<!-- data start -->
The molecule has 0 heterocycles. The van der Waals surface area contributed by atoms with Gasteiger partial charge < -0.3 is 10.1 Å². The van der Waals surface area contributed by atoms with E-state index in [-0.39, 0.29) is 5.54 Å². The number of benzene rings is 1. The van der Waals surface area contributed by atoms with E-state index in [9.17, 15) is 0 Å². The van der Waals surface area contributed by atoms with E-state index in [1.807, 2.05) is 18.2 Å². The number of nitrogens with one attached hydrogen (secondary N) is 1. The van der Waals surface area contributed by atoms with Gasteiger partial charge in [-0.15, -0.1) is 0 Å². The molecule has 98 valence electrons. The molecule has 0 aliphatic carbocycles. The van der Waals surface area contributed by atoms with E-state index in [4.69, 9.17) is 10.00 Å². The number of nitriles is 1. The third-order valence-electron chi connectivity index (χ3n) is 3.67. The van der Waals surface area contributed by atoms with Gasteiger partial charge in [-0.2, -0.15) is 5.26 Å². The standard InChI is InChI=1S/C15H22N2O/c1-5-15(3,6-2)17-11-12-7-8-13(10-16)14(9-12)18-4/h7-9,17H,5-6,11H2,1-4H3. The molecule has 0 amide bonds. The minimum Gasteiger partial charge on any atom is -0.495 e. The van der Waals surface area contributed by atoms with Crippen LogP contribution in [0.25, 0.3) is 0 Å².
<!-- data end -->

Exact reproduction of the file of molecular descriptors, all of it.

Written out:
The molecule has 0 heterocycles. The van der Waals surface area contributed by atoms with Gasteiger partial charge < -0.3 is 10.1 Å². The van der Waals surface area contributed by atoms with E-state index in [-0.39, 0.29) is 5.54 Å². The number of benzene rings is 1. The van der Waals surface area contributed by atoms with E-state index in [9.17, 15) is 0 Å². The van der Waals surface area contributed by atoms with E-state index in [1.807, 2.05) is 18.2 Å². The number of nitrogens with one attached hydrogen (secondary N) is 1. The van der Waals surface area contributed by atoms with Gasteiger partial charge in [-0.15, -0.1) is 0 Å². The molecule has 98 valence electrons. The molecule has 0 aliphatic carbocycles. The van der Waals surface area contributed by atoms with E-state index in [4.69, 9.17) is 10.00 Å². The number of nitriles is 1. The third-order valence-electron chi connectivity index (χ3n) is 3.67. The van der Waals surface area contributed by atoms with Gasteiger partial charge in [-0.2, -0.15) is 5.26 Å². The standard InChI is InChI=1S/C15H22N2O/c1-5-15(3,6-2)17-11-12-7-8-13(10-16)14(9-12)18-4/h7-9,17H,5-6,11H2,1-4H3. The molecule has 0 amide bonds. The minimum Gasteiger partial charge on any atom is -0.495 e. The van der Waals surface area contributed by atoms with Crippen LogP contribution in [0.25, 0.3) is 0 Å².